The Causes, Symptoms, and Effects of Reactive Attachment Disorder
If your child has been diagnosed with Reactive Attachment Disorder (RAD), you need to understand what to expect. Parenting a child with RAD requires extra patience and attention. Due to things beyond your control, they might not react the way you hope they will. If you have trouble getting through to your son with RAD, contact us today.
What is RAD?
RAD is a mental health disorder characterized by difficulty connecting with others. If you are adopting or raising a teenager with RAD, they come with a history that makes it challenging for them to relate to you. It can be tough to parent a child with RAD.
The signs and symptoms of RAD can be similar to those of other mental health conditions. Sometimes, RAD co-exists with other mental health conditions, and sometimes it stands alone. If you suspect that your teen has RAD, they should be examined by a medical professional for diagnosis.
Children and teens with RAD tend to have problems at home, in school, and friendships. Though they might seem friendly and outgoing upon first meeting them, deeper relationships tend to break down. Thankfully, the symptoms of RAD in teens can improve with the proper treatment.
Causes and Risk Factors
It is uncertain what exactly causes RAD in children. However, almost all children with RAD have experienced some form of neglect and/or abuse during early childhood. At a time when they relied on an adult the most, the adult wasn’t fully there for them.
Children learn to rely on their caregivers during early childhood and form deep emotional attachments to their caregivers. When their caregivers don’t provide for them, children don’t develop those attachments the way they should. Though some kids seem resilient and come out of abusive or neglectful situations well, others do not. Some kids who are neglected or abused in early childhood develop RAD and struggle with interpersonal connections.
Some common causes and risk factors leading to RAD include:
Not being fed reliably
Being left with a soiled diaper or clothes for a long time
Being left alone for long periods
Not being held or comforted when in distress
Being shuffled from home to home in orphanages or foster care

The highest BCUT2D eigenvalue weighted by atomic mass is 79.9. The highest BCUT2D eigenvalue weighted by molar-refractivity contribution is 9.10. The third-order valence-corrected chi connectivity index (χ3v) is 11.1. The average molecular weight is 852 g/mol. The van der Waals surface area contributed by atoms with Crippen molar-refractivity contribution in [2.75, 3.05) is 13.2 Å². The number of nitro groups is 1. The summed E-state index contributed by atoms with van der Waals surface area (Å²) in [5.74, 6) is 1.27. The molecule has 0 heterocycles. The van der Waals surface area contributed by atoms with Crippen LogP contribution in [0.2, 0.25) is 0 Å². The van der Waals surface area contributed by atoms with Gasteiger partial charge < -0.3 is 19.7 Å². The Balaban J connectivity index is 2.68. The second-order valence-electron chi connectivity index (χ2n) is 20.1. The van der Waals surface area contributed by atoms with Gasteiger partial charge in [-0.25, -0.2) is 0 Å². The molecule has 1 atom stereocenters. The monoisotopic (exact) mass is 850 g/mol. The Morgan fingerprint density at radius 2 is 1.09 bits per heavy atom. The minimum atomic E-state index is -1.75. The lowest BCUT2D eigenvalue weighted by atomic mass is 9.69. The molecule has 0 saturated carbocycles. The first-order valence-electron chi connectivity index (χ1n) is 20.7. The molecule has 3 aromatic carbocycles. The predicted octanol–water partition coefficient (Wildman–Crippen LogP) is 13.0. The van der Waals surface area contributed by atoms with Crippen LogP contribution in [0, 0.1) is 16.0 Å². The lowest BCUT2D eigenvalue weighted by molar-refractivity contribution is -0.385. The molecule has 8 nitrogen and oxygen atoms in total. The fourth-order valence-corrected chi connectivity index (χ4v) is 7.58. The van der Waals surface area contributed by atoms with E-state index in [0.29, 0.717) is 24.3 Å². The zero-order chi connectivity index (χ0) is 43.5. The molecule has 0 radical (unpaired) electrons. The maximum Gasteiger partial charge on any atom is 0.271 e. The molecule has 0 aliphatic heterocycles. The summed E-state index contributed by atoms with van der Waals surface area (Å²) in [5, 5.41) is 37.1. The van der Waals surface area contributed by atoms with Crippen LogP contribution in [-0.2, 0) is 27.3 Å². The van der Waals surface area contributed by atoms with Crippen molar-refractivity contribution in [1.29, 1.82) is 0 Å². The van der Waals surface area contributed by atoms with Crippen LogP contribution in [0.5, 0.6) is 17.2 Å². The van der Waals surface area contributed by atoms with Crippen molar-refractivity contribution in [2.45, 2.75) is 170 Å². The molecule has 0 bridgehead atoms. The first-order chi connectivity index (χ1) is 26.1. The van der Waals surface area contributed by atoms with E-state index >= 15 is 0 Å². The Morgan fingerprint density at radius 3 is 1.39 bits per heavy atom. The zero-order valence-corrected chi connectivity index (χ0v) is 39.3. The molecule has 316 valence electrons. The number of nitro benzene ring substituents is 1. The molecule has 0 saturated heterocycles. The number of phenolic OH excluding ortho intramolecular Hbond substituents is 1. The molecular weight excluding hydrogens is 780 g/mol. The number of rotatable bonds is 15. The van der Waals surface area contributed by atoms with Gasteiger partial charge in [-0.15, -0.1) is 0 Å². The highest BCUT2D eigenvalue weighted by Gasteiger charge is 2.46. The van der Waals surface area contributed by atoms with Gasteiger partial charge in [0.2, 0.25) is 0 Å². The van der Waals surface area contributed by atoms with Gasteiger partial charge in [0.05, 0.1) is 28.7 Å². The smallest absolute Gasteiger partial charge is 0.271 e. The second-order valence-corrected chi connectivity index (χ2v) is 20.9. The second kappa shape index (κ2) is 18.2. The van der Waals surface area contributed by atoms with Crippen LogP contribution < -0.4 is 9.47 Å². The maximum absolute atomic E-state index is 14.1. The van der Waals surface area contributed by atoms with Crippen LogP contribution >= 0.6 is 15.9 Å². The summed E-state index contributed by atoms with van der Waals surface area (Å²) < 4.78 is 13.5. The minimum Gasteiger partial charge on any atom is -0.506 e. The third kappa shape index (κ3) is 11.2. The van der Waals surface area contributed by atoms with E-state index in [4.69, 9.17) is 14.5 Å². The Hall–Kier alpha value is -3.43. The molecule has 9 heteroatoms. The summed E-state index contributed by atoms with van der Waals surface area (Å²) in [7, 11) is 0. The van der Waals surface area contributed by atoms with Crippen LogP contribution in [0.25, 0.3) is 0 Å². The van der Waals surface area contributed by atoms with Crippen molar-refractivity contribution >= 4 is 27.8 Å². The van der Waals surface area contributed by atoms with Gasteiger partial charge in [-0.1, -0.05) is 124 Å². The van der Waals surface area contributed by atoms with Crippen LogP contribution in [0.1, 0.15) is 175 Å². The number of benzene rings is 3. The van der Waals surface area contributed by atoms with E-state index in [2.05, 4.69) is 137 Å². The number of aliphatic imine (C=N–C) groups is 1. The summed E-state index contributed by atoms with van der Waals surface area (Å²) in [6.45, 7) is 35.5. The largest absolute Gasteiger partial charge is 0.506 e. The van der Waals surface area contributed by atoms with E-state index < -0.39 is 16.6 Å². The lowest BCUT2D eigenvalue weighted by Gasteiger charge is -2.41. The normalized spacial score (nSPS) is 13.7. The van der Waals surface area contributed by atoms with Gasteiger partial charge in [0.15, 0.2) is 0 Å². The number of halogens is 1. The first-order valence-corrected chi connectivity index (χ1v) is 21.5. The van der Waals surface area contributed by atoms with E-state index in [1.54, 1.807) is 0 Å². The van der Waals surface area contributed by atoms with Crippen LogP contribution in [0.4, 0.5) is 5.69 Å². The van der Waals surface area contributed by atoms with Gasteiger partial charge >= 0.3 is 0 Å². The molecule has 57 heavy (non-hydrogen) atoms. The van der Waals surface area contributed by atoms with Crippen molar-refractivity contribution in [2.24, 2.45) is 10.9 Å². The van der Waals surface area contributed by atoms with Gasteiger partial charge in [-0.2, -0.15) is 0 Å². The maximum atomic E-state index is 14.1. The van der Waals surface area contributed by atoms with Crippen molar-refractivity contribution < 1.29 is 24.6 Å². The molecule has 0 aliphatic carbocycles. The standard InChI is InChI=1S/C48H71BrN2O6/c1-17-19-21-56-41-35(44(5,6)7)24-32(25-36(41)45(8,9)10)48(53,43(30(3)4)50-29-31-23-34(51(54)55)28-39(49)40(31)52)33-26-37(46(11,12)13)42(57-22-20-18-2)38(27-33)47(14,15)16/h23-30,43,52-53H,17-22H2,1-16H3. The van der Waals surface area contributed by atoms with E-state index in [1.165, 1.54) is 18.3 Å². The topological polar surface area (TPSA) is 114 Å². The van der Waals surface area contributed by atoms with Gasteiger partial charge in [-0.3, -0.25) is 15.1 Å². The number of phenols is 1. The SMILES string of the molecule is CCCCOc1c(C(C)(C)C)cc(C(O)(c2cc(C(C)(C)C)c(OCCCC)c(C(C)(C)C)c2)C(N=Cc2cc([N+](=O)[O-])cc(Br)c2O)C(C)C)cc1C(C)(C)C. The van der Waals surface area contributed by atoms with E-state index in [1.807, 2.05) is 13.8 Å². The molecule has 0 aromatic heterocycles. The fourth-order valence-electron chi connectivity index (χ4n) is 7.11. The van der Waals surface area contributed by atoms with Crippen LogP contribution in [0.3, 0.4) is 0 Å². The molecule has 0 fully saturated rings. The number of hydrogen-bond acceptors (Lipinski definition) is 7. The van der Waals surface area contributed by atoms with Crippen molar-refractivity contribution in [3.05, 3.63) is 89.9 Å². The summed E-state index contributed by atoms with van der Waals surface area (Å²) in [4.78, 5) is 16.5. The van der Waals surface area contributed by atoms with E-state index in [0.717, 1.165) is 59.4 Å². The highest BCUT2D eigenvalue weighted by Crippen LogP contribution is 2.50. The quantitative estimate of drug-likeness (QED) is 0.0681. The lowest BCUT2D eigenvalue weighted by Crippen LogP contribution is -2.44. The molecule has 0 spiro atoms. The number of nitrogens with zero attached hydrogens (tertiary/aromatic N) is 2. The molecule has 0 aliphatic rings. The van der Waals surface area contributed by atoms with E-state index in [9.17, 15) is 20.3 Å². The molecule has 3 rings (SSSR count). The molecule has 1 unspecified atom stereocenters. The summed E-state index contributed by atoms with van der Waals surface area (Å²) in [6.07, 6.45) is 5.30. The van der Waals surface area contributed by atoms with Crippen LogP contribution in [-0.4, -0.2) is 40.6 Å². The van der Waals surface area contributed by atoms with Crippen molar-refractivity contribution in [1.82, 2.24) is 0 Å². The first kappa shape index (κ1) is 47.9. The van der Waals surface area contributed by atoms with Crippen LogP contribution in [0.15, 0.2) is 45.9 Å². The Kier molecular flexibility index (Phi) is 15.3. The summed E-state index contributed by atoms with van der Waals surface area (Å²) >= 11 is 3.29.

Having parents who are addicts
Having parents with severe mental health issues
Having family services involved in removing them from their family
Experiencing physical, verbal, or sexual abuse
Signs and Symptoms
The signs and symptoms of RAD in teenagers can vary a little bit. Though, the signs and symptoms come back to a lack of connection in every situation.
Some common signs and symptoms of RAD in teens include:
Struggling to make eye contact
Not being physically affectionate with family but open with others
Being overly affectionate with strangers or acquaintances
Seeming very charming but fake
Being withdrawn and refusing to spend time with others
Engages in attention-seeking behavior
Purposefully annoying others
Being destructive to others’ property
Asking questions that they blatantly know the answer to
Reacting with more aggression than a situations warrants
Displaying emotions incongruous with the situation
The signs and symptoms of RAD can be very similar to those of other mental health conditions like ADHD, depression, anxiety, and autism. Also, teens with RAD can have other mental health conditions or struggles related to their upbringing. If your child displays emotions or behavior in line with RAD, and they were raised with neglect or abuse, consult a medical professional for treatment.
Effects of RAD
Children and teens need to learn to connect with others even if they were not raised with that connection. Otherwise, they can struggle with interpersonal relationships throughout their lives. If left untreated, the effects of RAD in teens can last long into adulthood.
Common effects of RAD in adulthood include:
Having marital or romantic issues
Having trouble with coworkers and supervisors
Being fired or missing out on promotions due to interpersonal issues
Lack of education due to disruption in school during adolescence
Legal problems resulting from anger issues
Developing addition problems
Developing anxiety or depression
Teens with RAD can be treated with outpatient therapy or with inpatient therapy. They can still live at home and go to school like usual, and they can see a therapist regularly to work on their attachment problems. If your home life is stable and your teen isn’t getting into trouble, outpatient therapy could be a good fit.
Residential treatment centers tend to be a better fit for teens with RAD who are getting into trouble at school, losing control of their emotions, or behaving in dangerous ways. The additional therapy and structure provided at an inpatient program can also be helpful for teens who have other mental health problems and RAD.
Call us at 866-640-1899 for more information about treatment for teen boys with RAD.